Of course, at the bare minimum, make sure you have your own MySpace page with a few of your songs available for listening. Once you’ve established that, do a MySpace search within 10-20 miles of your zip code and use keywords like “booking,” “entertainment,” and “agent.” There is bound to be at least a few search results that pop up. Check out their pages carefully and search for e-mail addresses, official website links or other type of contact information. If there is nothing, send them a MySpace message. In your message, briefly tell them why your contacting them and make sure to give them a way to listen to your music and a way to contact you directly. Tell them your extremely interested in working with them and willing to help them in some way. If you sound professional, chances are you will get a reply back.

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[Img Credit: ala.org]

2) THE VENUE – If you’re search results came up empty, don’t give up there! Burn some CD’s, walk around town and look for places (bars, clubs, coffee shops, VFW halls, churches, restaurants, houses) you think may be interested in booking your type of music. Go into the venue and say you would like to talk to whomever is in charge of booking the live music. Introduce yourself to him/her, hand them a CD and tell them you think you’re music will work well in their venue and you would like to play a show sometime. Usually they will direct you to their booking agent or give you their contact information. Follow up a few days later and see if they have any open slots in the near future. If they enjoyed your music they will usually give you a shot. And don’t feel bad if you end up opening for someone; be glad you got on stage in the first place! You have to start somewhere.

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[Img Credit: terragalleria.com]

3) THE COMPETITION – If you’ve found a few places that you’d like to play your first gig at but haven’t been hearing back from any venues or booking agents, get to know some of the bands already playing there. Find a band of similar musical style that you enjoy, and go out and support them! Go up to their merch table after the set and introduce yourself to them. Give them a CD and tell them you’re looking to play your first gig here. More than anyone else these guys will likely sympathize with your situation since they had to book their first gig at one time too. They can put in a good word for you and increase your chances of landing a show date. Befriend your competition.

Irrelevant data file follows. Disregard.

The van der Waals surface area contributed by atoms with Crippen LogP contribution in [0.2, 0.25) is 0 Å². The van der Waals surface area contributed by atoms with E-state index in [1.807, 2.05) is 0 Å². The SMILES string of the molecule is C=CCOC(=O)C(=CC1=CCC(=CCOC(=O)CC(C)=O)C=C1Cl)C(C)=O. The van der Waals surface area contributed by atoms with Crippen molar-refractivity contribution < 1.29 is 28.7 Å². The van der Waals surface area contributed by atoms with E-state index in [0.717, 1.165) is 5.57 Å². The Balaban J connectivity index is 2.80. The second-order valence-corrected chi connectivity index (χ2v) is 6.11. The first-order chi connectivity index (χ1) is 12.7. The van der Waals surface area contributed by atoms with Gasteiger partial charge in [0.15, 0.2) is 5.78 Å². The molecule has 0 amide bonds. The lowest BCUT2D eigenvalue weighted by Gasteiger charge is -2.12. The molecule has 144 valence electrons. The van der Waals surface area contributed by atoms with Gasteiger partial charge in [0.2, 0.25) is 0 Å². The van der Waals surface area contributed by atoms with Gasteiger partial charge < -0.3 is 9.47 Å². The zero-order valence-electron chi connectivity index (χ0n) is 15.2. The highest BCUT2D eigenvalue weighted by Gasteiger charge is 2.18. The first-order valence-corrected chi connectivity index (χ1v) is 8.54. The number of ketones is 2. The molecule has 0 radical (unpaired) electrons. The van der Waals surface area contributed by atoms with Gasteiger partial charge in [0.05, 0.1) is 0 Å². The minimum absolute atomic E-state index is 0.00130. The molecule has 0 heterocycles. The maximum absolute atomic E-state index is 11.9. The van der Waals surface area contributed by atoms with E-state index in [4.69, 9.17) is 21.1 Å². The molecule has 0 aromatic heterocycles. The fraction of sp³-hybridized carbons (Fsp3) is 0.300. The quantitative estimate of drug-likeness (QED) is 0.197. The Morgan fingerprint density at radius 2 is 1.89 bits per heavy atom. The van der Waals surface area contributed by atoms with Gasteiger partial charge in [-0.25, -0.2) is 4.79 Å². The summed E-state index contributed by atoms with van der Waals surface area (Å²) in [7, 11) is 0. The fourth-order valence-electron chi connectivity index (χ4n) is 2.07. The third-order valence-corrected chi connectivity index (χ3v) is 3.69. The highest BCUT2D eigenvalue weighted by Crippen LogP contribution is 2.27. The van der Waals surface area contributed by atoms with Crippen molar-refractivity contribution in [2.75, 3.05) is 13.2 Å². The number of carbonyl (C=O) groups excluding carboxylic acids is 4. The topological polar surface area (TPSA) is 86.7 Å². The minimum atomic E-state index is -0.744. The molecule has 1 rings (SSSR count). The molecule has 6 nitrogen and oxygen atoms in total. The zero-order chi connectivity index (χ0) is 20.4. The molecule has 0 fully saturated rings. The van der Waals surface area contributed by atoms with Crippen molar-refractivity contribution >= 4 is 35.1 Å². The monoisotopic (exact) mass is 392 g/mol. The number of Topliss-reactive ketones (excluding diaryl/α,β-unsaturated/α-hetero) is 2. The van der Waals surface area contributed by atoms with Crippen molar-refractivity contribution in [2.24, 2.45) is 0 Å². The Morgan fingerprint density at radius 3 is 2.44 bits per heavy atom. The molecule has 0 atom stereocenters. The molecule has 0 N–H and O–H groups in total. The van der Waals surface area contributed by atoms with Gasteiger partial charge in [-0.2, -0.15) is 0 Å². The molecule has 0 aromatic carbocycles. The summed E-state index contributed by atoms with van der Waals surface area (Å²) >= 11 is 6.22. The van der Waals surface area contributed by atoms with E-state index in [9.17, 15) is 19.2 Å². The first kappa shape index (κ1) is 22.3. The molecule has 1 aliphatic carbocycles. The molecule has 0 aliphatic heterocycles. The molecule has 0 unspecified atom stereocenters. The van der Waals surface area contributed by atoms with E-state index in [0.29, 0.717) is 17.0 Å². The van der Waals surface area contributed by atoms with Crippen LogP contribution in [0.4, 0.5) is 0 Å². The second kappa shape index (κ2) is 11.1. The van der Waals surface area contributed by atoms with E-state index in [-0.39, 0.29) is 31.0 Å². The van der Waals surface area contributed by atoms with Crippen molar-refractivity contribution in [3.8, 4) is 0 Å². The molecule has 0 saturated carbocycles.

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[Img Credit: hollywoodteenmovies.com]

4) JUST DO IT NIKE STYLE – If your genre of music can allow for it, just go someplace public and …play. Make some CD’s and hit up a mall, a beach, a street corner, a parking lot, a front porch, a subway, whatever. Somebody new is bound to hear you and who knows – maybe they’ll dig it.

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[Img Credit: republicupdate.com]

_chris

PSU’s Music Scene is Getting Molested.

Posted in Penn State Stuff with tags , , , , , , , , , on May 1, 2009 by Chris Bracco

The State College music scene is taking another hit. A huge hit. And I thought Asher Roth was bad (he performed last night at Wallypalooza for ONLY 40 MINUTES….some headliner, huh).

Nittany Booking, one of, if not the best music promoters in State College, may cease to exist after this semester. Why, you ask? Garrett Bogden, founder, is graduating. FUCK!!

They have come a long way since 2006, booking several national acts and excellent local talent at venues throughout downtown State College. They put on some great shows here, it really sucks to see them go. Garrett said that Nittany Booking is “basically over,” it really sucks that he didn’t groom a replacement or wants to keep the company alive in some way. If I had more than a year left here at PSU I’d consider taking the reins!

Anyway, here’s some details from an article in The Collegian: Clickity Click

I’d rant some more, but there is no time! Damn finals week.

_chris